Mar 22, 2010, 11:51 AM EST
The consumption of sports is so widespread that broadcasts often create inbred opinion; two different people watch the same broadcast, inevitably assume some of the ideas and views expressed by broadcasters as their own, and mistake the other person’s confirmation of that view as legitimate when in fact they’re merely confirming on the basis of familiarity.
Or maybe the internet is just filled with message board fodder that’s somehow recycled as legitimate opinion.
Either way, somewhere along the line, Mike D’Antoni was tagged with a label and has since been stigmatized. It’s not enough to praise him for his teams’ relentlessness on the break, which strategically runs counter to what most teams in the league try to do while tapping into the players’ psychological desire to produce, produce, produce. Instead, because his teams have been far more productive offensively than defensively, we get the reputation that D’Antoni “doesn’t care about defense.” We get the idea that “his teams don’t even practice defense.” We hear rumors that “LIKE OHMYGOD, Mikey totally, totally hates defense’s guts.”
Erroneous! Erroneous! Erroneous on all counts!
D’Antoni’s system doesn’t put a premium on good defense (or good defensive players), and doesn’t necessarily construct a framework that allows players to succeed on D. He’ not that kind of coach, and that’s fine. But to say that he doesn’t care about it? To say he ignores defense? To say that he doesn’t teach defense in practice? That’s just irresponsible. Wouldn’t you agree, Jared Jeffries (via Howard Beck of the NYT Off the Dribble blog)?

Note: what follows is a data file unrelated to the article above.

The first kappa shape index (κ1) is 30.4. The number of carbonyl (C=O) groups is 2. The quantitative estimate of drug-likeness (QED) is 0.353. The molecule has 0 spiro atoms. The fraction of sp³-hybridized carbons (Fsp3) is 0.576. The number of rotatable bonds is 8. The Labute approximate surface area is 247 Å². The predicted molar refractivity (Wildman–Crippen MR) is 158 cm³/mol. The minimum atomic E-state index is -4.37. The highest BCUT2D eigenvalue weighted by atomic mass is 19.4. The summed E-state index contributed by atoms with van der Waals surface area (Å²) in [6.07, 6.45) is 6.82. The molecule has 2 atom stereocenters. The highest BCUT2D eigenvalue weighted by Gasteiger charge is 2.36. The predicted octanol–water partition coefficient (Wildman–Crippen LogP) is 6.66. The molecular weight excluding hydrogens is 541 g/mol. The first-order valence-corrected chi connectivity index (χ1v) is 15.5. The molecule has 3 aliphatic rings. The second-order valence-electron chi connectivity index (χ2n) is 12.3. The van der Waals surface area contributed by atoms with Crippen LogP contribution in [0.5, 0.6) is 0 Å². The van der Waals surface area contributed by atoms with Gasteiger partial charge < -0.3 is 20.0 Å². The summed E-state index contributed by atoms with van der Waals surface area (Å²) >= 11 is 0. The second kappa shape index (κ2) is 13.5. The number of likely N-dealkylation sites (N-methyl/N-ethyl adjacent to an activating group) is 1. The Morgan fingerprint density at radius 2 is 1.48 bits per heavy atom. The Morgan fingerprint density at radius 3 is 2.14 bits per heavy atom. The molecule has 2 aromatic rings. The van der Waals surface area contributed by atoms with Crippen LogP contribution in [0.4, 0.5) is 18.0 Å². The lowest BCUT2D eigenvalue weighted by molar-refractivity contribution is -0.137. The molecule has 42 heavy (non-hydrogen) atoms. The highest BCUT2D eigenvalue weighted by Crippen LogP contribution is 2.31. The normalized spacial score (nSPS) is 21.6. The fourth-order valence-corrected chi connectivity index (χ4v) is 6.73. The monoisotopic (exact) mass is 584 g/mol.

“I think that Mike’s a realist,” Jeffries said. “Defending, like anything else in the NBA, is a talent level. And you can’t have people that are not great defenders and expect them to be great defenders. Just like you can’t have people that aren’t great scorers and expect them to be great scorers. He put me out there to be a defender and he puts guys out there to be scorers. He does focus on defense, but if you don’t have defensive players, then you’re not going to be a great defensive team.” He added, “It’s not like he tells the guys, ‘Don’t go out there and guard anybody, just try to score.’ That’s not the case at all.”
Steve Nash. Amar’e Stoudemire. Boris Diaw. David Lee. Nate Robinson. Al Harrington. So many of the heavy-hitters on D’Antoni’s teams have been poor to average defenders. He also had Shawn Marion, Joe Johnson, and the aforementioned Jeffries, but asking a single (or even a couple) perimeter defenders to run a defense without help is a bit much. One bad defending apple can spoil the whole bunch, but an apple that’s good at defense can’t very well save the barrel now can he?
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